The government and the Global Fund have signed a grant agreement worth more than $55 million to implement anti-AIDS and tuberculosis programmes in Cambodia from 2018 to 2020.
A Finance Ministry notice said representatives of the government and the Global Fund last week signed the agreement for approximately $55.4 million.
The grant will pay for the implementation of programmes to fight the diseases, of which about $41 million will go toward work to stop AIDS, while approximately $13 million will be spent on preventing tuberculosis.
“The Global Fund aims to provide full support to the Cambodian Government on the fight against HIV/AIDS and tuberculosis within the framework of the country and to strengthen the health system in Cambodia. The Ministry of Health will be responsible for leading the programmes completely,” the Finance Ministry notice said.
The Global Fund will begin to provide the cash in early January 2018, while a senior representative of the organisation will visit Cambodia soon to celebrate the official launch of the programmes.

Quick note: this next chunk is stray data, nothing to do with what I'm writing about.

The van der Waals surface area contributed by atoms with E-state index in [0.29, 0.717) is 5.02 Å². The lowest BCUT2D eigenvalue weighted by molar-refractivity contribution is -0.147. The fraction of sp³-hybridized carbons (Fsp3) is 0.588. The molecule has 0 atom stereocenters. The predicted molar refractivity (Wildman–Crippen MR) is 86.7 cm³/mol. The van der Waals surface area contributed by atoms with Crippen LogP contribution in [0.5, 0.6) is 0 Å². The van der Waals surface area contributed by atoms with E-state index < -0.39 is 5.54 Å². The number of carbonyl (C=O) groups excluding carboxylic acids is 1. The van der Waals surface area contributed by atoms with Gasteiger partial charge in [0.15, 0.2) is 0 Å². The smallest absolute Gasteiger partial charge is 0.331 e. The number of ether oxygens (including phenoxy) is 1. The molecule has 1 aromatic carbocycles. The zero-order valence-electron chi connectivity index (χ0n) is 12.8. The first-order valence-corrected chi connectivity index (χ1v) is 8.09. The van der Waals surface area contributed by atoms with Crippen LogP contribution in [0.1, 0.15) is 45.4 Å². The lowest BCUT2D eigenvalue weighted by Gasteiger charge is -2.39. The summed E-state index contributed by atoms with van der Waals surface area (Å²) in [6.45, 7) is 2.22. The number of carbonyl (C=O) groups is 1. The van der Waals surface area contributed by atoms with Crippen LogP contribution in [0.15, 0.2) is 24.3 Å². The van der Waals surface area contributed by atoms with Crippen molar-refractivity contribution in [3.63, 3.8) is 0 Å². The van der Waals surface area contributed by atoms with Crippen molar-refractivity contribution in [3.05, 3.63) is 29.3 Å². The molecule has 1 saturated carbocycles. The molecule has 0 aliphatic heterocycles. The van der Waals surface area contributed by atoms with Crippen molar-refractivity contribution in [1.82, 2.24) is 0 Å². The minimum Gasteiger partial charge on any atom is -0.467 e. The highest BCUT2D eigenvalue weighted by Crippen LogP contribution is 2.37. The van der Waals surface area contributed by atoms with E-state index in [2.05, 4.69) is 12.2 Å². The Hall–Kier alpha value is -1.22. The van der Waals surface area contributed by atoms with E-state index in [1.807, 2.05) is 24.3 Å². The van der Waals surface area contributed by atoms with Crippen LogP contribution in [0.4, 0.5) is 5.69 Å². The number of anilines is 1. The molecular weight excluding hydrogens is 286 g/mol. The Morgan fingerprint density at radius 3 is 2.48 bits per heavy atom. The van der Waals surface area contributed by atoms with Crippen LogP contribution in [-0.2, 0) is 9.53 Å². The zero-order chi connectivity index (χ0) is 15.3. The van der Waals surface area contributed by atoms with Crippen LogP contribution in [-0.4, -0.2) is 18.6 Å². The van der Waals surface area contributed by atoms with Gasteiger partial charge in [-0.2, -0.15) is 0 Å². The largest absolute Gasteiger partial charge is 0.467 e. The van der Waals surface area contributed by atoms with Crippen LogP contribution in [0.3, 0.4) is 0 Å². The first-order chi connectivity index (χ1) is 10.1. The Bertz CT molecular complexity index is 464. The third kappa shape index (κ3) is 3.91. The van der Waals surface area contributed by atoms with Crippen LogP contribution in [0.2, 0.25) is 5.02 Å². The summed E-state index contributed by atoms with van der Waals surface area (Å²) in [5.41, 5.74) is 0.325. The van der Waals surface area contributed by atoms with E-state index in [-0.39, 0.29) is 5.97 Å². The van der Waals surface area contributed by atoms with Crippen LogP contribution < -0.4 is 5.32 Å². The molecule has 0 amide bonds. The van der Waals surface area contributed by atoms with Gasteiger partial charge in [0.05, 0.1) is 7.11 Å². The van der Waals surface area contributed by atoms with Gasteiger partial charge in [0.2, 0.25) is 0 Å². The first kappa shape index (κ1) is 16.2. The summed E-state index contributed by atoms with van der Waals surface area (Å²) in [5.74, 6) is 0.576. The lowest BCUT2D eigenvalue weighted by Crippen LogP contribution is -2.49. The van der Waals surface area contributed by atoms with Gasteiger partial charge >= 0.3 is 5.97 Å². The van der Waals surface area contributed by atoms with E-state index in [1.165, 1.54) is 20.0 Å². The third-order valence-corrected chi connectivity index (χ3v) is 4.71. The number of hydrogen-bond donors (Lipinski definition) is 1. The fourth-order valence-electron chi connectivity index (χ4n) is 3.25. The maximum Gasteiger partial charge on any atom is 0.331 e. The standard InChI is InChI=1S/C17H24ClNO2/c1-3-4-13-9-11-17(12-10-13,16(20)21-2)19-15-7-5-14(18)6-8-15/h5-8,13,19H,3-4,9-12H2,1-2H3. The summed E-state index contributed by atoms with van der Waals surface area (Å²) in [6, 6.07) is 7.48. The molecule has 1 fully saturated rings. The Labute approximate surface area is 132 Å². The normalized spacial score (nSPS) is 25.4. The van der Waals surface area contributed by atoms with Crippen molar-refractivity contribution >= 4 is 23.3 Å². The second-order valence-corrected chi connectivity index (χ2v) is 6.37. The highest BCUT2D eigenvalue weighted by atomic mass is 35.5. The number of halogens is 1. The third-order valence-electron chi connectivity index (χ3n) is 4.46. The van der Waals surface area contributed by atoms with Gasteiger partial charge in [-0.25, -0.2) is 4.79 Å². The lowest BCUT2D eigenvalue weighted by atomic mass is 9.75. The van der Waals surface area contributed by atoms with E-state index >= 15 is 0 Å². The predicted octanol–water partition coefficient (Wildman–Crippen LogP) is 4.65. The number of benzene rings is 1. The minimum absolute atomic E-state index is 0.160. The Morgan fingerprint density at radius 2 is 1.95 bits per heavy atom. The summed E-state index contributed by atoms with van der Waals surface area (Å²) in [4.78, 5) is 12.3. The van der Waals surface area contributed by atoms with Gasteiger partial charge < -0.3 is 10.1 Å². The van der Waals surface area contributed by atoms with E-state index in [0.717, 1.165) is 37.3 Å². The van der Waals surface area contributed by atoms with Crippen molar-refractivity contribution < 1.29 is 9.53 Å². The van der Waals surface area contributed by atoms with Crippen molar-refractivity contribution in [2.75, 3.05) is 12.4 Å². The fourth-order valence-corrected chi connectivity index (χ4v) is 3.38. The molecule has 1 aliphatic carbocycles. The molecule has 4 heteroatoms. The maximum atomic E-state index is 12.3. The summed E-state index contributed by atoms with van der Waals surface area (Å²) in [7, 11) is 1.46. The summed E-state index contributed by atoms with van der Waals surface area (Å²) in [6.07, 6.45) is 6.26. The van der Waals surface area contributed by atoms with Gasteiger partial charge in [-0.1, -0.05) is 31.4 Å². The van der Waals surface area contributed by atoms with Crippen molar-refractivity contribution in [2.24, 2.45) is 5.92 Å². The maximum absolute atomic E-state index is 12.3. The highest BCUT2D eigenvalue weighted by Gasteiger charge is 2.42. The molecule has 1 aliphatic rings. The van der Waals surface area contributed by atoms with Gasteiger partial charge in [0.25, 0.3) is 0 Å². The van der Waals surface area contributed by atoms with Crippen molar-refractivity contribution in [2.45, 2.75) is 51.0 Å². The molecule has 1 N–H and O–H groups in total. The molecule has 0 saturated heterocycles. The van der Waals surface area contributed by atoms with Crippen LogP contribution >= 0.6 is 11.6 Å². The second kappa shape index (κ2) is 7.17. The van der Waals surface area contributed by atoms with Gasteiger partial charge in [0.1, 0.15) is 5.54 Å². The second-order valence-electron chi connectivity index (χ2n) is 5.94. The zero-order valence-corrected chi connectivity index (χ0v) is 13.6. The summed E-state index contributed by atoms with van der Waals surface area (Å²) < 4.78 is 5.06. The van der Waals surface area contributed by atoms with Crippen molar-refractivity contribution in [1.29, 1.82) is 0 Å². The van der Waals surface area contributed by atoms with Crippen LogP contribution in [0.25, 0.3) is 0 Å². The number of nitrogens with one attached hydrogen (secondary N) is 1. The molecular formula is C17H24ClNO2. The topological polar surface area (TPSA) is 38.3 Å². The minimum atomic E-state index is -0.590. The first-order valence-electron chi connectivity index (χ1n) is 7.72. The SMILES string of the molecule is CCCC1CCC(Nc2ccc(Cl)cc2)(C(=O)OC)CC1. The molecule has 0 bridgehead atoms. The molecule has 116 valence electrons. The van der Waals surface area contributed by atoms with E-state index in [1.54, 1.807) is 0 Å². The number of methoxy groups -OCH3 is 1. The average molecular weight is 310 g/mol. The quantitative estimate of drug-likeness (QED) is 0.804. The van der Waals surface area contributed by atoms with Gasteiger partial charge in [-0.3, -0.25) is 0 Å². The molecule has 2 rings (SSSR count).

Ly Peng Sun, director of the Health Ministry’s National Centre for HIV, said yesterday that the Global Fund had always supported the country’s work to tackle HIV/AIDS.
He added the $41 million funding will focus on buying medicines and monitoring the health of people living with HIV, as well as identifying new patients.
“Although there is still a shortage of funding overall, the money is a large sum to help us respond to HIV/AIDS,” he said.
Mr Peng Sun said there are about 70,000 people currently living with HIV/AIDS in the country, of which about 60,000 have received treatment and more than 10,000 have not.
A United Nations report in July said Cambodia is ahead of every country in Asia and the Pacific for its treatment of HIV.
According to the Global Tuberculosis Report 2017, published by the World Health Organisation, Cambodia had been successful in activities to fight tuberculosis.
From 2000 to 2016, the rate of illness and death from tuberculosis in the country fell 55 percent, to 20 cases for every one million people, it said.